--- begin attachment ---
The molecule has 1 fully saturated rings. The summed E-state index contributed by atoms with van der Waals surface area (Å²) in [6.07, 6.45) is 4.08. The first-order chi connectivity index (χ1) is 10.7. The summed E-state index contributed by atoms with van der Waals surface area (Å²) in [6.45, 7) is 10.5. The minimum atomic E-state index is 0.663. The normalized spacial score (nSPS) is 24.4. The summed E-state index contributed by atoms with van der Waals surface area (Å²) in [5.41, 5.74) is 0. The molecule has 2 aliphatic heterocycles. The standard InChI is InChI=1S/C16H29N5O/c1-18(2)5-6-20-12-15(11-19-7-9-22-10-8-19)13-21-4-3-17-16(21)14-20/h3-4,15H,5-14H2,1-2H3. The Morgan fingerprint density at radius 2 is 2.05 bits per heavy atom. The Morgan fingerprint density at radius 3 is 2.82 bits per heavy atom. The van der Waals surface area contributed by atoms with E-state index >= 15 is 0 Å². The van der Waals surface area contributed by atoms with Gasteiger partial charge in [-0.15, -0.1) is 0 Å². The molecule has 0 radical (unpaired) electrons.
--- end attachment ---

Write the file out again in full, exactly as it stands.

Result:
The molecule has 1 fully saturated rings. The summed E-state index contributed by atoms with van der Waals surface area (Å²) in [6.07, 6.45) is 4.08. The first-order chi connectivity index (χ1) is 10.7. The summed E-state index contributed by atoms with van der Waals surface area (Å²) in [6.45, 7) is 10.5. The minimum atomic E-state index is 0.663. The normalized spacial score (nSPS) is 24.4. The summed E-state index contributed by atoms with van der Waals surface area (Å²) in [5.41, 5.74) is 0. The molecule has 2 aliphatic heterocycles. The standard InChI is InChI=1S/C16H29N5O/c1-18(2)5-6-20-12-15(11-19-7-9-22-10-8-19)13-21-4-3-17-16(21)14-20/h3-4,15H,5-14H2,1-2H3. The Morgan fingerprint density at radius 2 is 2.05 bits per heavy atom. The Morgan fingerprint density at radius 3 is 2.82 bits per heavy atom. The van der Waals surface area contributed by atoms with E-state index >= 15 is 0 Å². The van der Waals surface area contributed by atoms with Gasteiger partial charge in [-0.15, -0.1) is 0 Å². The molecule has 0 radical (unpaired) electrons.